Browsing by Subject "DE-NOVO LIPOGENESIS"

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  • Latorre, Jèssica; Ortega, Francisco J.; Liñares-Pose, Laura; Moreno-Navarrete, José M.; Lluch, Aina; Comas, Ferran; Oliveras-Cañellas, Núria; Ricart, Wifredo; Höring, Marcus; Zhou, You; Liebisch, Gerhard; Nidhina Haridas, P.A.; Olkkonen, Vesa M.; López, Miguel; Fernández-Real, José M. (2020)
    Background: While the impact of metformin in hepatocytes leads to fatty acid (FA) oxidation and decreased lipogenesis, hepatic microRNAs (miRNAs) have been associated with fat overload and impaired metabolism, contributing to the pathogenesis of non-alcoholic fatty liver disease (NAFLD). Methods: We investigated the expression of hundreds of miRNAs in primary hepatocytes challenged by compounds modulating steatosis, palmitic acid and compound C (as inducers), and metformin (as an inhibitor). Then, additional hepatocyte and rodent models were evaluated, together with transient mimic miRNAs transfection, lipid droplet staining, thin-layer chromatography, quantitative lipidomes, and mitochondrial activity, while human samples outlined the translational significance of this work. Findings: Our results show that treatments triggering fat accumulation and AMPK disruption may compromise the biosynthesis of hepatic miRNAs, while the knockdown of the miRNA-processing enzyme DICER in human hepatocytes exhibited increased lipid deposition. In this context, the ectopic recovery of miR-30b and miR-30c led to significant changes in genes related to FA metabolism, consistent reduction of ceramides, higher mitochondrial activity, and enabled b-oxidation, redirecting FA metabolism fromenergy storage to expenditure. Interpretation: Current findings unravel the biosynthesis of hepatic miR-30b and miR-30c in tackling inadequate FA accumulation, offering a potential avenue for the treatment of NAFLD. Funding: Instituto de Salud Carlos III (ISCIII), Govern de la Generalitat (PERIS2016), Associacio Catalana de Diabetis (ACD), Sociedad Espanola de Diabetes (SED), Fondo Europeo de Desarrollo Regional (FEDER), Xunta de Galicia, Ministerio de Economia y Competitividad (MINECO), "La Caixa" Foundation, and CIBER de la Fisiopatologia de la Obesidad y Nutricion (CIBEROBN). (c) 2020 The Author(s). Published by Elsevier B.V. This is an open access article under the CC BY-NC-ND license. (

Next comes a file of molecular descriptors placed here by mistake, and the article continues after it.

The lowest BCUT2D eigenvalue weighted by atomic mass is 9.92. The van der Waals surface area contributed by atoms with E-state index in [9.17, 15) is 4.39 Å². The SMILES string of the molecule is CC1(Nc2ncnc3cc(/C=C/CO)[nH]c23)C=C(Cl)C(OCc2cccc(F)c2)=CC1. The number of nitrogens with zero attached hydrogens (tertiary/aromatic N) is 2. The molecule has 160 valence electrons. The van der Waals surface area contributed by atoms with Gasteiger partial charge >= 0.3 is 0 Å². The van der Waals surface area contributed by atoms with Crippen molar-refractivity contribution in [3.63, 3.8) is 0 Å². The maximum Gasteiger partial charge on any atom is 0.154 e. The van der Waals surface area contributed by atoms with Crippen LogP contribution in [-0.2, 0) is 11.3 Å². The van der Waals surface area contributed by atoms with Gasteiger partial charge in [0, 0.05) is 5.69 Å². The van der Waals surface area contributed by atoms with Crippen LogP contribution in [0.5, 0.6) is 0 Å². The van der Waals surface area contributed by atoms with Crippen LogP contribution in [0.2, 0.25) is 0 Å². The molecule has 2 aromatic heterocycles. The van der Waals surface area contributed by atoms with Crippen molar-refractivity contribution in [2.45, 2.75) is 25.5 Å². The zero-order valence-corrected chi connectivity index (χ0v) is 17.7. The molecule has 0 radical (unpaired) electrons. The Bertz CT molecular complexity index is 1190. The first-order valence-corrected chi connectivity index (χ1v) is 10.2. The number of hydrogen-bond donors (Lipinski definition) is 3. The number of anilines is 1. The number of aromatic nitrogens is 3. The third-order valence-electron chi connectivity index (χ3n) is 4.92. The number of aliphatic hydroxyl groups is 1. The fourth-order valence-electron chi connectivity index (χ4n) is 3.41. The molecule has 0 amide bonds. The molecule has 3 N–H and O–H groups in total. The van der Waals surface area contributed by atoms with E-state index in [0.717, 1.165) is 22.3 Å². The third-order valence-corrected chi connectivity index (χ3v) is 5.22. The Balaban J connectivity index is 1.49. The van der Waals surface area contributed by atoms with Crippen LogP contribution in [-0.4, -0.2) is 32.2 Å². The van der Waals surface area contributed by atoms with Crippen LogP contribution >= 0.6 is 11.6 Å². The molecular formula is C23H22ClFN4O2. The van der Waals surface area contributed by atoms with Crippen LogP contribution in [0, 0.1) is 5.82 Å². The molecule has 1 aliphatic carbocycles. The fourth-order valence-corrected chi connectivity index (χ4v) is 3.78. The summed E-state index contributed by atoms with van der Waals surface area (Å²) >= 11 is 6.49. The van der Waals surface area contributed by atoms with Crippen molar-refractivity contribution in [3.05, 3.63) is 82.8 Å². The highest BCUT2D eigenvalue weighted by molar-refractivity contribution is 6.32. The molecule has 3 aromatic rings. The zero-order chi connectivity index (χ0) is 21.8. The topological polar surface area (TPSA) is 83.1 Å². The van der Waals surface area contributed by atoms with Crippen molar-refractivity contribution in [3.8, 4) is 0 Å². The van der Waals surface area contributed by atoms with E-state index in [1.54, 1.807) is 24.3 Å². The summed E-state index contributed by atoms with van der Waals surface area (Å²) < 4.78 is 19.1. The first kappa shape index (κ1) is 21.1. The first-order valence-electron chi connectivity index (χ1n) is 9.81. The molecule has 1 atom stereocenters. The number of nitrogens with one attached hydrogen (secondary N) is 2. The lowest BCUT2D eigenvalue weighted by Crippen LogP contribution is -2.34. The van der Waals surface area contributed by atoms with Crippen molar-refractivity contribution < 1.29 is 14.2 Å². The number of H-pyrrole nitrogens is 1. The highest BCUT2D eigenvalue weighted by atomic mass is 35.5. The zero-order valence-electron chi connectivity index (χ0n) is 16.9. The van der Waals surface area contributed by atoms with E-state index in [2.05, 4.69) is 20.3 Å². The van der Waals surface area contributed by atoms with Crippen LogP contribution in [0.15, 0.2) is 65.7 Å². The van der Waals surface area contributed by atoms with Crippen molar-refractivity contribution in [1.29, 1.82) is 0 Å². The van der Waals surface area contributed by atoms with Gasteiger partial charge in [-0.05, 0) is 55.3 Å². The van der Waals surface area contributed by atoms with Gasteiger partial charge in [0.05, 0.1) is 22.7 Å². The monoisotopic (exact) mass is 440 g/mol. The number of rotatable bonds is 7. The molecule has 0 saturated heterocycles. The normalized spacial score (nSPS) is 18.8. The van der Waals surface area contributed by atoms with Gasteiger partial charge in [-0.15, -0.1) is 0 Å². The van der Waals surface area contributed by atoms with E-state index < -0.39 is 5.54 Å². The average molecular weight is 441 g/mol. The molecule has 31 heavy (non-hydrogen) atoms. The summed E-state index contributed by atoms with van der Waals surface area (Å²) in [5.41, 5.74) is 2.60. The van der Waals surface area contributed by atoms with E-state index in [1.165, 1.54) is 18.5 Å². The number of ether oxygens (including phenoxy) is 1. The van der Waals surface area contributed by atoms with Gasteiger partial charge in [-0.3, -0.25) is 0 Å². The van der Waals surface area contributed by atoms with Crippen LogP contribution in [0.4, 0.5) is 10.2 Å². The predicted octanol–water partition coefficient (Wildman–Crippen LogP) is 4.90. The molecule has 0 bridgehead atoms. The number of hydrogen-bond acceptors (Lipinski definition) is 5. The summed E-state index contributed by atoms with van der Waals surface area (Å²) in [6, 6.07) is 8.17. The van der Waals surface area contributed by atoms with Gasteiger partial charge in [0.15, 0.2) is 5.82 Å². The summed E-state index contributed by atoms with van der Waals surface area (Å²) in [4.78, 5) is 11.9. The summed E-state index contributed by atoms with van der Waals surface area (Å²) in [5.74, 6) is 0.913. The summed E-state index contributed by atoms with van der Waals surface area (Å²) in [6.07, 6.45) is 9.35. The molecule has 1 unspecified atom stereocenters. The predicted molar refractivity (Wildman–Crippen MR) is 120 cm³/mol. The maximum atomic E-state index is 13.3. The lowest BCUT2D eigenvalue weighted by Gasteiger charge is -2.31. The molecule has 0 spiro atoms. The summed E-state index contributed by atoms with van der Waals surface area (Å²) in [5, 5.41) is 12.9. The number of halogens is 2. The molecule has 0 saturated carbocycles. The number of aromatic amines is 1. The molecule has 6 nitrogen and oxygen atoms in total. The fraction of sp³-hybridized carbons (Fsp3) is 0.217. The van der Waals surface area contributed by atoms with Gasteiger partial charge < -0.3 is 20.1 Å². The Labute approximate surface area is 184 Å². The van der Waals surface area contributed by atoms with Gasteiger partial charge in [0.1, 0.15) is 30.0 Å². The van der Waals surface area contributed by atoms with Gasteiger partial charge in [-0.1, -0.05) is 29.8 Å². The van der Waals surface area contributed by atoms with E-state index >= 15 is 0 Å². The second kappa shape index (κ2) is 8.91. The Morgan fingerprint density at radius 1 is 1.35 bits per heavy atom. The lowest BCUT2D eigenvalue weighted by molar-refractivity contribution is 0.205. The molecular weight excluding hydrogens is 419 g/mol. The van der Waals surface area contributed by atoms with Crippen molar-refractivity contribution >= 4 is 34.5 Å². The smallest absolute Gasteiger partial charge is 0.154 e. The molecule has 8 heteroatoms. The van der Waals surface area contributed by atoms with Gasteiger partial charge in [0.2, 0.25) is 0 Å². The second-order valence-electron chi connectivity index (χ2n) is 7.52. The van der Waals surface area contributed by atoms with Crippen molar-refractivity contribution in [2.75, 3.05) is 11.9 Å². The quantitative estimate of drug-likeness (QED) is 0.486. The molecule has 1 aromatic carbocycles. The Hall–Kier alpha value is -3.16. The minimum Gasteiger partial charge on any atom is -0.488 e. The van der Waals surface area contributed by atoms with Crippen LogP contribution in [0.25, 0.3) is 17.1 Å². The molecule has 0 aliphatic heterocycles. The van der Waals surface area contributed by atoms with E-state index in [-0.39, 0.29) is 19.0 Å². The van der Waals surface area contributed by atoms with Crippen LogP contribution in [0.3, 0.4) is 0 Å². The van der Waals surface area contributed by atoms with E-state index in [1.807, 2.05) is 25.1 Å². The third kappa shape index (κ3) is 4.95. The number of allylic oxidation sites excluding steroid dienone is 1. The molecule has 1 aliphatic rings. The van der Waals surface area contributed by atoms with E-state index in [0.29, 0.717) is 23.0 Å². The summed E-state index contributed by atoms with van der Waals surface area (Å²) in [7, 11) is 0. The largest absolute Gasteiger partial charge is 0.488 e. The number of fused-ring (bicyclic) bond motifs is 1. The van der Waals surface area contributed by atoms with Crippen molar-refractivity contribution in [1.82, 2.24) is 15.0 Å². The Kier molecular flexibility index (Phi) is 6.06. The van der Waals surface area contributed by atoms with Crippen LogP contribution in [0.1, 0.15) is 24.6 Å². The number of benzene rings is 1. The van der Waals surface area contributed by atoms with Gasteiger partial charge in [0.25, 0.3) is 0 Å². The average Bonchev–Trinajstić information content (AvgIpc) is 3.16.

• Taskinen, Marja-Riitta; Packard, Chris J.; Boren, Jan (2019)
    Consumption of fructose, the sweetest of all naturally occurring carbohydrates, has increased dramatically in the last 40 years and is today commonly used commercially in soft drinks, juice, and baked goods. These products comprise a large proportion of the modern diet, in particular in children, adolescents, and young adults. A large body of evidence associate consumption of fructose and other sugar-sweetened beverages with insulin resistance, intrahepatic lipid accumulation, and hypertriglyceridemia. In the long term, these risk factors may contribute to the development of type 2 diabetes and cardiovascular diseases. Fructose is absorbed in the small intestine and metabolized in the liver where it stimulates fructolysis, glycolysis, lipogenesis, and glucose production. This may result in hypertriglyceridemia and fatty liver. Therefore, understanding the mechanisms underlying intestinal and hepatic fructose metabolism is important. Here we review recent evidence linking excessive fructose consumption to health risk markers and development of components of the Metabolic Syndrome.
  • Luukkonen, Panu K.; Dufour, Sylvie; Lyu, Kun; Zhang, Xian-Man; Hakkarainen, Antti; Lehtimäki, Tiina E.; Cline, Gary W.; Petersen, Kitt Falk; Shulman, Gerald I.; Yki-Järvinen, Hannele (2020)
    Weight loss by ketogenic diet (KD) has gained popularity in management of nonalcoholic fatty liver disease (NAFLD). KD rapidly reverses NAFLD and insulin resistance despite increasing circulating nonesterified fatty acids (NEFA), the main substrate for synthesis of intrahepatic triglycerides (IHTG). To explore the underlying mechanism, we quantified hepatic mitochondrial fluxes and their regulators in humans by using positional isotopomer NMR tracer analysis. Ten overweight/obese subjects received stable isotope infusions of: [D-7]glucose, [C-13(4)]beta-hydroxybutyrate and [3-C-13]lactate before and after a 6-d KD. IHTG was determined by proton magnetic resonance spectroscopy (H-1-MRS). The KD diet decreased IHTG by 31% in the face of a 3% decrease in body weight and decreased hepatic insulin resistance (-58%) despite an increase in NEFA concentrations (+35%). These changes were attributed to increased net hydrolysis of IHTG and partitioning of the resulting fatty acids toward keto-genesis (+232%) due to reductions in serum insulin concentrations (-53%) and hepatic citrate synthase flux (-38%), respectively. The former was attributed to decreased hepatic insulin resistance and the latter to increased hepatic mitochondrial redox state (+167%) and decreased plasma leptin (-45%) and triiodothyronine (-21%) concentrations. These data demonstrate heretofore unde-scribed adaptations underlying the reversal of NAFLD by KD: That is, markedly altered hepatic mitochondrial fluxes and redox state to promote ketogenesis rather than synthesis of IHTG.